Banks have nearly picked the last of the low-hanging earnings fruit.
After ten quarters where reductions in loan-loss cushions made up perhaps 10% to 30% of industrywide net income, reserve releases showed clear signs of tapering at the end of 2012. In fourth quarter reports, executives at big banks warned that credit quality is stabilizing after a dramatic post-recession recovery, though they said improvement in the housing market could open up another reservoir from which to draw down allowances. (The following graphic presents data on individual banks in the first tab and industrywide data in the second. Interactive controls are described in the captions. Text continues below.)
Bank of America’s (BAC) reserve release, or the amount by which chargeoffs exceeded loss provisions, fell by $1.4 billion from the third quarter to $900 million in the fourth quarter. Bruce Thompson, the company’s chief financial officer, told investors in January that “most portfolios are close to stabilization and overall reserve reductions are expected to continue but at reduced levels.”
Citigroup’s (NYSE:C) reserve release fell by $1.3 billion to about $140 million. “Our credit trends are normalizing,” Chief Executive Michael Corbat said.
At Wells Fargo (WFC), the release fell by about $500 million to $250 million. “We continue to expect further reserve releases in 2013 but at a lower level than 2012,” said Chief Financial Officer Timothy Sloan.
The reserve release at JPMorgan Chase (JPM) was about flat at $970 million, but for the second quarter in a row the company stood pat with its allowance for bad credit card loans, with provision expenses matching chargeoffs. “Credit card is near the end,” said Chief Executive Jamie Dimon. “There could be more, but it is near the end.”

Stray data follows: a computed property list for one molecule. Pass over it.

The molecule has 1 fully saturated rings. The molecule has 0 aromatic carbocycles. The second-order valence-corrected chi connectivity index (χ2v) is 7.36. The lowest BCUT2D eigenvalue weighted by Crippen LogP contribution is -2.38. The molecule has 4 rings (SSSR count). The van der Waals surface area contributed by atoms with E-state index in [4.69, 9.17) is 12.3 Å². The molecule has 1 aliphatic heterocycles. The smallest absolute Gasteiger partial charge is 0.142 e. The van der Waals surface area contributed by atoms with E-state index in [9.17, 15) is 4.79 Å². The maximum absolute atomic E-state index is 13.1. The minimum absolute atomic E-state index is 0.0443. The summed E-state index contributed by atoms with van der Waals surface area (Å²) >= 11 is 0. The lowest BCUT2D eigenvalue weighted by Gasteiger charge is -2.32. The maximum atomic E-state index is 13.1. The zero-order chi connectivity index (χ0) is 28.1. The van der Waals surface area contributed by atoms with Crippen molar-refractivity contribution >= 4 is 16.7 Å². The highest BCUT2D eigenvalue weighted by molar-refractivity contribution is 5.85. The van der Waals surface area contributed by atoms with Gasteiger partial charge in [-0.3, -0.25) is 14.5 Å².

Provisioning for credit cards, a form of unsecured lending that typically generates relatively high loss rates, has been the swing factor in the buildup and subsequent drawdown of banks’ overall credit allowances. Credit card reserve releases explain about two-thirds of the $17 billion by which total chargeoffs have exceeded provisions at JPMorgan Chase since 2010.
Across the industry, reserve releases actually increased $1.3 billion from the second quarter to $7.6 billion in the third quarter. (Complete fourth quarter data is not available yet.) The increase reflected chargeoffs of home equity and other consumer loans that were not matched by provisions, however, as lenders complied with new regulatory guidance on how to record loans to borrowers who had gone through Chapter 7 bankruptcy.
While it may be that no other loan category will rival the level of reserve releases delivered by credit card portfolios, executives said there could be some room left to maneuver in home loans.
“We’ve not yet begun to release mortgage reserve,” Citi’s Corbat said. John Gerspach, the company’s chief financial officer, said Citi wants to make sure that “strong, positive trends” observed in the housing market “are sustainable.”
JPMorgan Chase’s Dimon said, “Mortgage reserves are going to have to come down as chargeoffs come down and chargeoffs are going to come down.”